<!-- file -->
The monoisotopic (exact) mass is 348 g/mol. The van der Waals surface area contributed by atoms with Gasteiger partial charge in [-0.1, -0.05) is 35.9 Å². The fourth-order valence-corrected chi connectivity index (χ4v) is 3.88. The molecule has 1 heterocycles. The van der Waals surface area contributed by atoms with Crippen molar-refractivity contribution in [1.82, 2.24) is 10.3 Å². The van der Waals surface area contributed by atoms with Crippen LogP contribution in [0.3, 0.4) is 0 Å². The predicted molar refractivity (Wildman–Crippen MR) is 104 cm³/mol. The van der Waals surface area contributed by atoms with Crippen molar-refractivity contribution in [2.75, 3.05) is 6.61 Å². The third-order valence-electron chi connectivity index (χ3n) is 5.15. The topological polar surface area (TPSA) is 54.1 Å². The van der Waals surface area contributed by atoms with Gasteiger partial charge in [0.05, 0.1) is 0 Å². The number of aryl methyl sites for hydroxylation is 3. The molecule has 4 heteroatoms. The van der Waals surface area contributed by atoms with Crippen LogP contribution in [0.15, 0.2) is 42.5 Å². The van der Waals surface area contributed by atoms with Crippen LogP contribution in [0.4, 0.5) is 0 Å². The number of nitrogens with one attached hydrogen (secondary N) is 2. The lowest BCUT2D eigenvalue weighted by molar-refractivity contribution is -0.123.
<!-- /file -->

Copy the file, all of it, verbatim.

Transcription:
The monoisotopic (exact) mass is 348 g/mol. The van der Waals surface area contributed by atoms with Gasteiger partial charge in [-0.1, -0.05) is 35.9 Å². The fourth-order valence-corrected chi connectivity index (χ4v) is 3.88. The molecule has 1 heterocycles. The van der Waals surface area contributed by atoms with Crippen molar-refractivity contribution in [1.82, 2.24) is 10.3 Å². The van der Waals surface area contributed by atoms with Crippen LogP contribution in [0.3, 0.4) is 0 Å². The predicted molar refractivity (Wildman–Crippen MR) is 104 cm³/mol. The van der Waals surface area contributed by atoms with Crippen molar-refractivity contribution in [2.75, 3.05) is 6.61 Å². The third-order valence-electron chi connectivity index (χ3n) is 5.15. The topological polar surface area (TPSA) is 54.1 Å². The van der Waals surface area contributed by atoms with Gasteiger partial charge in [0.05, 0.1) is 0 Å². The number of aryl methyl sites for hydroxylation is 3. The molecule has 4 heteroatoms. The van der Waals surface area contributed by atoms with Crippen LogP contribution in [0.15, 0.2) is 42.5 Å². The van der Waals surface area contributed by atoms with Crippen LogP contribution in [0.4, 0.5) is 0 Å². The number of nitrogens with one attached hydrogen (secondary N) is 2. The lowest BCUT2D eigenvalue weighted by molar-refractivity contribution is -0.123.